After a week of controversy and emotion, the 2019/20 Premiership semi-finals were finally confirmed on Wednesday, as fifth placed Sale’s inability to fulfil their fixture with Worcester Warriors ensured fourth placed Bath’s progress into the knockout stages to face Exeter Chiefs at Sandy Park.
With Wasps hosting Bristol Bears, a theme of form versus firepower has emerged in both ties. Former England fly-half and second highest points scorer in Premiership Rugby, Andy Goode, joined Planet Rugby to unpack the weekend ahead.
BT Sport is the home of the Gallagher Premiership Rugby. BT Sport 1 will broadcast both semi-final fixtures on Saturday 10th October with Wasps v Bristol Bears from 1.00pm and Exeter Chiefs v Bath from 3.45pm
Form versus firepower
“These are two crackerjack fixtures with arguably the best four sides since the restart in the mix,” he explained.
“There’s a huge expectation on Exeter who are so comfortably on top but are fighting a battle on two fronts, with one eye on the Champions Cup final next weekend. There’s been murmurs that Exeter go into this with some losses in the Premiership that might affect their morale but I don’t buy that one; Rob Baxter is a smart coach who’s implemented a specific selection policy over the last few weeks in order to allow his side to peak for the next three weeks.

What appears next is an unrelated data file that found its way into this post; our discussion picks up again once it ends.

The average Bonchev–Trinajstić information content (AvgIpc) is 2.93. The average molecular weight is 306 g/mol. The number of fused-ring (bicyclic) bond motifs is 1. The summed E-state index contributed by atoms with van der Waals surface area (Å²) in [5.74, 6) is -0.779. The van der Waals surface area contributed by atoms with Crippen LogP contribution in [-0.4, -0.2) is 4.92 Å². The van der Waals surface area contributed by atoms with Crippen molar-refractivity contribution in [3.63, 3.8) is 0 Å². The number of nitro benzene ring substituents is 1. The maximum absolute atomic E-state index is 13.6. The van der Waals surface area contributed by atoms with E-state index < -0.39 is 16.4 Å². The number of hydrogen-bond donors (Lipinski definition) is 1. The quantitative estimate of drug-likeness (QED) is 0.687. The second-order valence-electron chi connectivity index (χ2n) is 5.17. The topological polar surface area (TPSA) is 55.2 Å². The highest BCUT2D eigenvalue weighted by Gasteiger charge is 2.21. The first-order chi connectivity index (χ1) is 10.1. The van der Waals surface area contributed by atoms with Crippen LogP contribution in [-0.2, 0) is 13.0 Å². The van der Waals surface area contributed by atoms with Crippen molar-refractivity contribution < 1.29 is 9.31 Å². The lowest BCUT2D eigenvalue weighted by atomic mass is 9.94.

“By saying that, the point about firepower is apt where Bath are concerned. They go to Sandy Park with a bit of luck after the Sale situation, but equally, people should also recognise that they have finished fourth on merit,” noted Goode.
“The power Bath have up front, with a pack that’s built on the blueprint of the traditional strengths of the club, is quite staggering. They get off the line well and they’ll rely upon their formidable set piece to get them go-forward.
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“One head-to-head battle that’s mouth-watering is the clash of the two front-rows – the established Exeter versus the emerging Bath; all of the players are England contenders, with hookers Luke Cowan-Dickie and Tom Dunn both in the form of their lives. The tussle between Harry Williams at tighthead and the emerging Beno Obano at loosehead is one for the scrum purist and will be crucial in defining the result.
“I’ve also watched with interest the form and confidence of my old pal Rhys Priestland at fly-half. Ben Spencer’s arrival has made a world of difference to Rhys and they work together to share the decision making, taking responsibility off each other, both possessing the kicking game to get the best out of their forward assets, which in turn creates space for Bath’s lethal back three. Joe Cokanasiga is back alongside Ruaridh McConnochie and Anthony Watson and if they get enough ball, we may see an upset,” suggested Goode.
“However, even without fans, Sandy Park is a formidable fortress – it’ll take a monumental effort from Bath and I still see Exeter emerging victorious, but if any side have the game to disrupt the Exeter phase game, steal ball and match them up front, it’s Bath,” he concluded.